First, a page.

Mathews fails to see that there are so many compelling post-apocalyptic stories nowbecause their premises are all so plausible, so within reach with the escalating turmoil of our real modern world. Mathews’ criticism is on point when it comes to California, though, and it’s this cynicism that makes critics—and often readers—skeptical about picking up a post-apocalyptic novel (let’s face it though: the majority of post-apocalyptic novels are high stakes, hit-or-miss tales). But there has always been a misguided critical stiffness when it comes to genre fiction. Mandel, though she’s the most recent big-time success story, isn’t nearly the first critically successful literary author to cross over.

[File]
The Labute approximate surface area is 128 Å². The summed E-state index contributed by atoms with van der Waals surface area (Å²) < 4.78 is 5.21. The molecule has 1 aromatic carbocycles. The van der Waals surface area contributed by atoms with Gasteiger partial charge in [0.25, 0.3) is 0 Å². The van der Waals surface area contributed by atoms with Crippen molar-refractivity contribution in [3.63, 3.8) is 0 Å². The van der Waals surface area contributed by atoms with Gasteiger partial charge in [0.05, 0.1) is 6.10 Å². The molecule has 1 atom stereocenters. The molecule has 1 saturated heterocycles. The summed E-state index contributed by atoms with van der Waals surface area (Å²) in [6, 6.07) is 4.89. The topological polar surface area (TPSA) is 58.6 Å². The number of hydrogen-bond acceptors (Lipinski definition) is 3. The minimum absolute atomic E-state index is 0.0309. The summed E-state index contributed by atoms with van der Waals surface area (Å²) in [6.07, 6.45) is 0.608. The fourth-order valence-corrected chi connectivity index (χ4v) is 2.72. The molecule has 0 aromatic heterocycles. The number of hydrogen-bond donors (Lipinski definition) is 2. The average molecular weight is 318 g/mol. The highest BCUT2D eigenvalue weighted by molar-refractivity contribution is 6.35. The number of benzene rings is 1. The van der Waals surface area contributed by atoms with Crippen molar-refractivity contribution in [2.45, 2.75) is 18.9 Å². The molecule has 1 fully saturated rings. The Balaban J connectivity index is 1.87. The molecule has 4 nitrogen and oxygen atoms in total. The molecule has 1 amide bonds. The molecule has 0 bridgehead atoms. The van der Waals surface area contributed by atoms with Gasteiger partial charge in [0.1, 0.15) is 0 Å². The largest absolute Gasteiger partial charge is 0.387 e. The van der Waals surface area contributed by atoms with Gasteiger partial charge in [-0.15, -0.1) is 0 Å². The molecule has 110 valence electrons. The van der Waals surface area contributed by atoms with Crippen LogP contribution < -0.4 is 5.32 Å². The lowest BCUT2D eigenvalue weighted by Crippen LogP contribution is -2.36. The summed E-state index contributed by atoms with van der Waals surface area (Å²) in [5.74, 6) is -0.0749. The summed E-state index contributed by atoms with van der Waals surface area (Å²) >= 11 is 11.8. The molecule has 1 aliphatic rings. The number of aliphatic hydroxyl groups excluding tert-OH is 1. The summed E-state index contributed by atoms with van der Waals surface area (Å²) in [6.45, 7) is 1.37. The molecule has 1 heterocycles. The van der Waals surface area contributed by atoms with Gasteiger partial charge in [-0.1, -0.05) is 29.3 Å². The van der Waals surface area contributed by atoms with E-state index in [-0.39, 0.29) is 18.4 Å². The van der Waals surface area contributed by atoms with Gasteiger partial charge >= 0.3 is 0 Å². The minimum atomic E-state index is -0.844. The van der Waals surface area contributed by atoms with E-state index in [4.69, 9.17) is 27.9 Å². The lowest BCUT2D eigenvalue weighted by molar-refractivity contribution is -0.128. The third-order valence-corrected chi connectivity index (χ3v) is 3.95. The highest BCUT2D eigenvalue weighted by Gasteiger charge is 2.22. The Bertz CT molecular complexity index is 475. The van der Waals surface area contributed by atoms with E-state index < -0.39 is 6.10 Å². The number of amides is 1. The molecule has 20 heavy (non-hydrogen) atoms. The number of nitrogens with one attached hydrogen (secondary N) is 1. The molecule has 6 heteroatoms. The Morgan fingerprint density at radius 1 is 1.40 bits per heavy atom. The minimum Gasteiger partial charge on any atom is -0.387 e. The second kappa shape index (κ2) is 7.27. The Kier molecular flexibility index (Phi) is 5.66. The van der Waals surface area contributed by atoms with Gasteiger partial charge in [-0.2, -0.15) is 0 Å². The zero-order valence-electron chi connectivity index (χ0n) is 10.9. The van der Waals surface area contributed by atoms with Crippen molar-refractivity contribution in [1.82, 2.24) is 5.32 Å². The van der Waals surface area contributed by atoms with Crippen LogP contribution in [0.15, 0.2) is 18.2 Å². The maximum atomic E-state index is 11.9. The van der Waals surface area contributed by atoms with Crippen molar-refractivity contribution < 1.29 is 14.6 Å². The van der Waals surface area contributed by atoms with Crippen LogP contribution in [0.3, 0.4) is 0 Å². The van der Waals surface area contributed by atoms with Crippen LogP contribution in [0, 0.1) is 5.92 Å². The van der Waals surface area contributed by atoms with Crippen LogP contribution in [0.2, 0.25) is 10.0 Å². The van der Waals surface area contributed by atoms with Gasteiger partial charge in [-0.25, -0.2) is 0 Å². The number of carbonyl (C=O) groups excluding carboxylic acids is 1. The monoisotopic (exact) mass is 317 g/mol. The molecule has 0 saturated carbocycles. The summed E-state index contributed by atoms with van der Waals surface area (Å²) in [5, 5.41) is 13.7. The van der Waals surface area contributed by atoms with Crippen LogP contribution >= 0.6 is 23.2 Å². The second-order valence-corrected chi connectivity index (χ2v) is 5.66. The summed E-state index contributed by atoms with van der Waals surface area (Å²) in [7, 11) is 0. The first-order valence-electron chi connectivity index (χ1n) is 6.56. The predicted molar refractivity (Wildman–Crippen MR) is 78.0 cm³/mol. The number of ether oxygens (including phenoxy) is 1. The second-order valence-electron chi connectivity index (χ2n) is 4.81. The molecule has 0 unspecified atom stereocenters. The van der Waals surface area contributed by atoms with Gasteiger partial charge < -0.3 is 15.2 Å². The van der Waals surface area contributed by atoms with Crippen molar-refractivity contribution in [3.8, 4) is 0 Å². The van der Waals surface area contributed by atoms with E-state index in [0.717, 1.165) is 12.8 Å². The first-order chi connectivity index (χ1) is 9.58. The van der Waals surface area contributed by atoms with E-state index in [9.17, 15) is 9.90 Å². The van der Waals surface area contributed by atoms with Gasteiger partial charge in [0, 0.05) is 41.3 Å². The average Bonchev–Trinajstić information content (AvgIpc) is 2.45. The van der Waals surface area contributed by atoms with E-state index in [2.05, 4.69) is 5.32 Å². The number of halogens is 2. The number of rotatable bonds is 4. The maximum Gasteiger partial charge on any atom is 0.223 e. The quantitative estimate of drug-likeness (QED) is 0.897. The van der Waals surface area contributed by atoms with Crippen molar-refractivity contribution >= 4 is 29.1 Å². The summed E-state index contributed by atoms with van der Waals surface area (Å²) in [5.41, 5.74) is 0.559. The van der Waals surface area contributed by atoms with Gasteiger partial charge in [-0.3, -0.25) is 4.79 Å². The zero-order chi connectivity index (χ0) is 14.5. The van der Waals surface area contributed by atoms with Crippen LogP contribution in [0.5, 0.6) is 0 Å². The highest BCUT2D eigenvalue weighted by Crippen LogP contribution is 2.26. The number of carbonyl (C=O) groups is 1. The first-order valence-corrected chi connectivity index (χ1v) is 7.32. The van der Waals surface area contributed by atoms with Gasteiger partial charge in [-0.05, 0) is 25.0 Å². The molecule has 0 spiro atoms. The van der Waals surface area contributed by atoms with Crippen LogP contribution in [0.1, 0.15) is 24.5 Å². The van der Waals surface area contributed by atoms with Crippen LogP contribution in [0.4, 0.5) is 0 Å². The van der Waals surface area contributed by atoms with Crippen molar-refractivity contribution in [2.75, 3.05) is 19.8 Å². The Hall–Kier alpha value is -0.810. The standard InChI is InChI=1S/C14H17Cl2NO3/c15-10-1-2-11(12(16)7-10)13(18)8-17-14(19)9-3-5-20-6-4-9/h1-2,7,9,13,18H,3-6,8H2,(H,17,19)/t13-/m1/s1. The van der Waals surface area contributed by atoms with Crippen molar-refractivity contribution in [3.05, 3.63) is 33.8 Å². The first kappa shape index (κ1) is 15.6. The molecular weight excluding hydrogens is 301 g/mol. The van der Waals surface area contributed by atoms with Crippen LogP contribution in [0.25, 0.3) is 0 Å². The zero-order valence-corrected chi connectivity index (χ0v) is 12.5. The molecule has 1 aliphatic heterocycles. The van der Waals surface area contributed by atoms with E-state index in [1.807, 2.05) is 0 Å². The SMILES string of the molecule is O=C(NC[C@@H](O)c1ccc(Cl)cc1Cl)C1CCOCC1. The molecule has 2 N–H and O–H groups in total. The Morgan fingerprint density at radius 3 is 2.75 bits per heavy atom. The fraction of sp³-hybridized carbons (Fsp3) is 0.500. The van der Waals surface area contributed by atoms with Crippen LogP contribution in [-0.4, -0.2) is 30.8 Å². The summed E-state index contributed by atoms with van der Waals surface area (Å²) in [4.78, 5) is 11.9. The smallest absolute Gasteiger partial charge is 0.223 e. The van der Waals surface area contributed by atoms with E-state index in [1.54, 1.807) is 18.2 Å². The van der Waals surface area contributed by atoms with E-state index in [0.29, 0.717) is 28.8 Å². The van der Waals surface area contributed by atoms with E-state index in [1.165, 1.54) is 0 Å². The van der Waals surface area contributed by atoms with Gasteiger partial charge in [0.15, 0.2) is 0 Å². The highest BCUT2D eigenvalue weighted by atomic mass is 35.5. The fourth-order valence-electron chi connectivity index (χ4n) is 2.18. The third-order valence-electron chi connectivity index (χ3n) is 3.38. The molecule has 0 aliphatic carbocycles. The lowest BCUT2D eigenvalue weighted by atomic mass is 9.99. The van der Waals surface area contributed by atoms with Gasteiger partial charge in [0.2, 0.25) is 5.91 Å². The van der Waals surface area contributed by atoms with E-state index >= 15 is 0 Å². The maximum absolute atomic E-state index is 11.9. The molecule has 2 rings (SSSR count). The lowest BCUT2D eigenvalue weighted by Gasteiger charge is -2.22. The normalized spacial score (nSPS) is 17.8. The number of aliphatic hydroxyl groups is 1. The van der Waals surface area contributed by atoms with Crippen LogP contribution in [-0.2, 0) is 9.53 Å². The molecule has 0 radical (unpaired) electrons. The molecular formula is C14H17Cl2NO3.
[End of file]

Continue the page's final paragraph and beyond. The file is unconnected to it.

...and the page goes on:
Glen Duncan, an English novelist, was told that—after seven previous low-selling literary novels—his best shot at publishing again would be to take a run at genre fiction; his The Last Werewolf series—though it wasn’t originally planned as such—is a commercial and critical success. Justin Cronin, winner of the Hemingway Foundation/PEN Award for Mary and O’Neil, has published two of three books (The Passage and The Twelve) of his vampire trilogy. Tom Perrotta, critically acclaimed author of Election and Little Children, took on the Rapture with 2011’s The Leftovers. Colson Whitehead, a former MacArthur Fellow and Whiting Writers Award winner, published the post-apocalyptic zombie novel Zone One (which was, admittedly, a rambling disappointment from a usually calculating and efficient author).